Analysis of physical demands during youth soccer match-play: Considerations of sampling method and epoch length
AffiliationEdge HIll University; Stoke City FC; University of Chester
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AbstractThe purpose of this study was to examine the physical match profiles of professional soccer players using 3 and 5 min fixed and rolling averages as well as fixed 1 min averages, with considerations to training prescription. Twenty-nine, professional U23 soccer outfield players competed across 17 competitive matches during the 2017/18 season, equating to a total of 130 separate physical match profiles. Match activities were recorded using global positioning system (GPS) devices with integrated micro-electrical mechanical systems (MEMS), recording total distance (TD), high-speed running (HSR) and metabolic power (MP). For each individual match profile and variable, 1, 3 and 5 min peak, post-peak, and average values were calculated using fixed-time epochs (FIXED) and rolling averages (ROLL). Linear mixed models were employed to examine the differences in the dependent variables as a function of the method of measurement. Results revealed significantly higher peak values, for relative TD, relative HSR and relative MP when employing the ROLL sampling method, in comparison to the FIXED method, for both 3 min and 5 min epoch lengths. Analysis of epoch length revealed significantly higher peak values, across all positions, for relative TD, relative HSR and MP for 1 min epochs, in comparison to 3 min and 5 min epochs. The data offers a novel insight into the appropriate identification of physical demands during youth soccer match-play. Researchers and practitioners should consider the sampling method and epoch length when assessing the physical demands of competitive match-play, as well as when designing and prescribing sport-specific conditioning drills.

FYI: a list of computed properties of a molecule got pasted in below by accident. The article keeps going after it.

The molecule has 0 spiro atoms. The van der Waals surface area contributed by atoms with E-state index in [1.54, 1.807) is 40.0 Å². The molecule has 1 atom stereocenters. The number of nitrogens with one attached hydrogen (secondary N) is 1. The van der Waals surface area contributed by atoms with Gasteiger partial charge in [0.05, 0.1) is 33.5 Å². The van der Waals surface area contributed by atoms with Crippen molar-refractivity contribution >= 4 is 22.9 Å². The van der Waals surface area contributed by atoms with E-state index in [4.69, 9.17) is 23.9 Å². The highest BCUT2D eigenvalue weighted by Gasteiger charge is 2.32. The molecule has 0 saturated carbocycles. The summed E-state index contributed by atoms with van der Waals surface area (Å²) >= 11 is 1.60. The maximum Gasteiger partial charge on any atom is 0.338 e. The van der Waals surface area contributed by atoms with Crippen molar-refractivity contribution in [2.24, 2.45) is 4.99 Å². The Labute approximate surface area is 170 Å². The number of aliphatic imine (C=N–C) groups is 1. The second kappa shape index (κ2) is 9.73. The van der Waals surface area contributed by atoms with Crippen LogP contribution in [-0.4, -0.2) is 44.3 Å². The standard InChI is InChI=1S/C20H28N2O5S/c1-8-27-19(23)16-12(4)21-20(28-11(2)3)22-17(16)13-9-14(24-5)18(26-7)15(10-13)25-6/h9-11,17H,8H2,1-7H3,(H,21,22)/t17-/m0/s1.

CitationDoncaster, G., Page, R., White, P., Svenson, R., & Twist, C. (2019). Analysis of physical demands during youth soccer match-play: Considerations of sampling method and epoch length. Research Quarterly for Exercise and Sport, 91(2), 1-9.
PublisherTaylor and Francis
DescriptionThis is an Accepted Manuscript of an article published by Taylor & Francis in Research Quarterly for Exercise and Sport on forthcoming, available online: doi to be added when published.
Except where otherwise noted, this item's license is described as http://creativecommons.org/licenses/by-nc-nd/4.0/